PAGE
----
The Textual Editing Framework (TEF) allows you to create textual editors for your EMF-based languages. TEF provides a syntax definition language called TSL. In this language, you, the language engineer, can describe a textual notation for a given Ecore meta-model. From this TSL description, the framework can automatically generate a TEF editor. Generated TEF editors provide an extensive set of modern text editor features: syntax highlighting, content assist (code completion), intelligent navigation, or visualisation of occurrences. TEF is based on Eclipse. TEF itself is provides as a series of eclipse plug-ins. Using TEF, you can create your own TEF editors within your Eclipse plug-ins

Two Different Strategies

We have learned that there are two different strategies to approach the textual editing of models. Each of them has its own advantages and disadvantages. We have tried both strategies as a foundation for TEF, and eventually selected the one strategy that has, from out perspective, the higher potential.

Strategy I: Model View Controller

The Model View Controller strategy is named after the model view controller pattern. This pattern, rooted in graphical user interface design, separates each model element from its representation, and thus allows to use multiple representations on the same model element. We have prepared a small video that exemplifies this approach:

This is a presentation video featuring an example editor for EMF ecore models written with TEF. The video demonstrates core TEF features and gives you a general idea about what you can expect from a TEF editor.

This ECore example editor showed how the model view controller pattern allowed to edit the same model from different views and how the different representations of the same model element are connected. The MVC priciple automatically keeps representation and model in synchronisation by only allowing changes to the model, which are immediately translated into according changes in the representations. This only allows model representation of possible models. This sounds like an advantage, but it is, at the same time, the biggest problem with the MVC strategy.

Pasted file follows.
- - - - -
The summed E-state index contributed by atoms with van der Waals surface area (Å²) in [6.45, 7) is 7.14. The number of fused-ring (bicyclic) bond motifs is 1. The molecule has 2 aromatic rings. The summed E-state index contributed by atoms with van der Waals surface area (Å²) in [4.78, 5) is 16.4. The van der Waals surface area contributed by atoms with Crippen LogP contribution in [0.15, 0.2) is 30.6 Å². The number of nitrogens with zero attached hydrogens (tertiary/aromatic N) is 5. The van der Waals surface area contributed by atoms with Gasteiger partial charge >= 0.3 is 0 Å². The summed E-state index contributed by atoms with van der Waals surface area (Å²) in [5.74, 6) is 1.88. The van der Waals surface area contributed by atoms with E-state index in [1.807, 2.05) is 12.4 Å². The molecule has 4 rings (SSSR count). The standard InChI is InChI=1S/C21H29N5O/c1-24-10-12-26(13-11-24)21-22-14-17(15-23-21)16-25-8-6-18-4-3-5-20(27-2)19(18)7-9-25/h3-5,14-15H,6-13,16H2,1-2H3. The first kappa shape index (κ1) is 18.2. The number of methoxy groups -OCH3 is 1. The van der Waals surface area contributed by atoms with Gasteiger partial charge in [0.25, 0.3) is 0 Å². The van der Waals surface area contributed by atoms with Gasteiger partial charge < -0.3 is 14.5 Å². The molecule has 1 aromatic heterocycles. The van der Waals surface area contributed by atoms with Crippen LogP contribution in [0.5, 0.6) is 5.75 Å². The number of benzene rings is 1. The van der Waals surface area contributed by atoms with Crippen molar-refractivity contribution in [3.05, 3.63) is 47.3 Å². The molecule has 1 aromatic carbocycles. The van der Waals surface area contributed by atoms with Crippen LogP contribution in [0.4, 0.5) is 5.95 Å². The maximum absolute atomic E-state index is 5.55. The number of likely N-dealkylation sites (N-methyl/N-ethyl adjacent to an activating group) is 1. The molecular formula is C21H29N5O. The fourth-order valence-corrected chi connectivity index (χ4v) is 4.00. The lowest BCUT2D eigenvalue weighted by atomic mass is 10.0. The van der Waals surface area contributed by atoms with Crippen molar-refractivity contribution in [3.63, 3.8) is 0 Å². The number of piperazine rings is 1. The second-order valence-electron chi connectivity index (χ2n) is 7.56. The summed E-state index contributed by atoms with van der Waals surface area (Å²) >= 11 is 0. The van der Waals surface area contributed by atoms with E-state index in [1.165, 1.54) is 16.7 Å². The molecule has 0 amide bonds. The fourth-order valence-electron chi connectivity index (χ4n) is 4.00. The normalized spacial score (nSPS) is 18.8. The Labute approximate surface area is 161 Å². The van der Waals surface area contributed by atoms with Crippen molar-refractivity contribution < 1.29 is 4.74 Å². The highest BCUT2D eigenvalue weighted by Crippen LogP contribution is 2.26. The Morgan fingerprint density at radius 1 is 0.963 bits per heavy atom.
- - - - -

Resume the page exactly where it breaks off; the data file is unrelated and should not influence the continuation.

When editing with a textual notation you have invalid intermediate representations. When you type a correct model character by character you will have invalid representations within the process, even if the end result is a valid model representation. In the example editor we solved this problem by forbidding typing and only allowing model changes by atomic actions like "add a element", "rename a element", etc. This worked well for the ECore editor, but there are often structures that can be edited that way. An example are expressions, for example in OCL. If you want to create an expression like "(1+2)*3", you would have to think like a parser and create "...*3" first and then "(1+2)". This strategy is completely inappropriate for such structures.

Strategy II: Background Parsing

Well, if you don't like to think like a parser, you acutally might use a parser to do that for you. This strategy lets the user edit arbitrary text and tries to interpret the text in a background process. An example: this approach has successfully been used for the eclipse Java editors. This background process maintains a model at all times; this model, of course, is only up-to-date in the moments the textual representation is valid. It is possible to show the edited model in another view, but the model should not be changed from other views.

In the MVC approach it was irrelevant from which view we changes a model element. This was possible because representations and model are in sync all the time. In the background parsing approach, you can have invalid text and a model that only reflects the an earlier version of the text. It is not possible to inflict outside model changes under these conditions. The MVC advantage of representation/model separation is lost.

In return, background parsing uses normal text editors which allow you to use features and plug-ins that are based on such editors. For example, copy/paste, undo/redo. This strategy also allows to use arbitrary white-spaces and text layout. It is also possible to only handle the text as the main model, and use the actual EMF model just as a background representation for the text needed to create semantic editor features like code-completion and error annotations: you can decide if you want to store models as text or models.

The following video shows an example TEF editor using the background parsing strategy. It is an editor for OCL and allows to create constraints for EMF models.

The Final TEF Strategy is Background Parsing

We choose background parsing to be the actual TEF strategy. The limitations that model view controller implies to both the possible notations and the users editing capabilities outweigh the advantages of having multiple views on the same model elements. Background parsing, the strategy used for example in the Java editors, allows editors similar to those that users are used to.

TEF in Combination with Graphical Notations